One of the most popular sights in Hollywood, Grauman's Chinese Theatre is best-known for the hand- and footprints in its forecourt. No matter how much tourists claim that they're not star-struck, within a few minutes, they're sticking hands and feet in the prints and snapping photos.
This theatre is also one of the most beautiful and best-preserved of the movie palaces from Hollywood's golden era. With its Chinese theme and gold-and-red decor, the interior often upstages the films on the screen.
Because Grauman's is such a popular spot for movie premieres, you may find the forecourt filled with cameras, light, carpets and technicians. Getting there in the morning will give you the best chance of avoiding this disruption.
You'll almost always find street performers on the sidewalk in front, dressed up as everything from Homer Simpson to Wonder Woman. If you take a picture with them, keep in mind that they're making a living posing with you and give them a small tip - a dollar will do.
Scenes from the Chinese Theatre
Enjoy some of our best shots in this Chinese Theatre Photo Tour
Grauman's Chinese Theatre FootprintsSince 1927, when Hollywood "It" couple Mary Pickford and Douglas Fairbanks placed hands and feet in wet cement, more than 200 prints have accumulated in the Grauman's Chinese Theatre forecourt.
Besides the assortment of expected human hands and feet, three horses have imprinted their hooves here: Gene Autry's "Champion" Roy Rogers' "Trigger" and Tom Mix's "Tony."
You'll also find prints of Groucho Marx's and George Burns' cigars, John Wayne's fist, Whoopi Goldberg's dreadlocks, Jimmy Durante and Bob Hope's noses, robot R2D2's tread marks, Al Jolson's knees, Roy Rogers' and William Hart's six-guns.
With limited space, Grauman's only adds new prints only once or twice a year. The ceremony is fun to watch and it's a good opportunity to see stars in person, so you may want to find out how to see one.
In case you wonder about the "Sid" mentioned in many early inscriptions, he's Grauman's Chinese Theatre creator Sid Grauman.
Grauman's Chinese Theatre Tour
Tours are offered 7 days a week, but it's just as easy to buy a ticket to see the film currently playing. It's worth the price to go in, sit down and enjoy the decor, even if you leave before the film starts. Just be sure that you ask at the box office if the movie you choose is being shown in the main theatre.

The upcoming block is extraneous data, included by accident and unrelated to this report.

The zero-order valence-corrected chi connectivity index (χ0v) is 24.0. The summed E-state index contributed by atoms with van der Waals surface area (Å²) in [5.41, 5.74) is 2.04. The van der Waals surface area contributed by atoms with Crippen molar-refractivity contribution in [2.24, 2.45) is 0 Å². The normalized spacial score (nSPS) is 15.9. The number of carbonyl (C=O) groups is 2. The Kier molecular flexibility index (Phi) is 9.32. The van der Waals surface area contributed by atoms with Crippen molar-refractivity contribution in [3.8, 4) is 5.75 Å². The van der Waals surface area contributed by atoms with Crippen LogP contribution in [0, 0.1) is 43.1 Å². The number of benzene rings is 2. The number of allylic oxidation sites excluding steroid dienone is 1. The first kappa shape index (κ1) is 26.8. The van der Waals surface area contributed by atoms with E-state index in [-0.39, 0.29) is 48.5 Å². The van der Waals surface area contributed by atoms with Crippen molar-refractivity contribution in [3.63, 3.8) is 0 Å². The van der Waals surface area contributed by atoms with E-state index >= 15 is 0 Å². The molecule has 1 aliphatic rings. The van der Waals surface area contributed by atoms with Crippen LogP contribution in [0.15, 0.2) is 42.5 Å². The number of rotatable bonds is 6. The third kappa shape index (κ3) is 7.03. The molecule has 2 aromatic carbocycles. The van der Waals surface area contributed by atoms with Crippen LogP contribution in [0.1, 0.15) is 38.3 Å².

If you're a big fan and really curious, you may also enjoy reading Hollywood at Your Feet: The Story of the World-Famous Chinese Theatre. Its photos and informative captions depict every contributor to the forecourt masonry.
Grauman's Chinese Theatre opened on May 18, 1927, with the premiere of Cecil B. DeMille's The King of Kings. Fans lined Hollywood Boulevard to see the stars who turned out for the event. Today, Grauman's Chinese Theatre is sill among the most sought-after theatres in Hollywood for studio premieres. Tickets to these events are by invitation only, but you can watch from the street. It's easy to tell if one is planned by all the activity and setup out front - and if you check movie schedules online, you may notice no regularly-scheduled films from mid-afternoon through evening. These gaps are easier to see at moviefone.com, entering zip code 90028.
We rate Grauman's Chinese Theatre 3 out of 4. It's a Hollywood icon and reading the inscriptions is fun.
Poll: What do you think of Grauman's Chinese Theatre as a tourist destination?
- Hours: Forecourt open 24 hours, theatre open daily
- Reservations: Not required
- Cost: Fee for tours or just buy a movie ticket to see the interior
- Location: Northeast corner of Hollywood Boulevard and Orange Drive, driving directions below
- How Long: Allow about half an hour to see the footprints
- Best Time to Visit: Any time, but the facade is especially pretty at night
Getting to Grauman's Chinese Theatre
Grauman's Chinese TheatreGrauman's Chinese Theatre is at the northeast corner of Hollywood Boulevard and Orange Drive. From US 101, take the Highland Avenue exit and go south. The Hollywood and Highland parking lot is most convenient. The entrance is on the right about half a mile down the hill.
6925 Hollywood Boulevard
Chinese Theatre Website
The Los Angeles MTA (Metro Transit Authority) Red Line Hollywood and Highland stop is just steps away.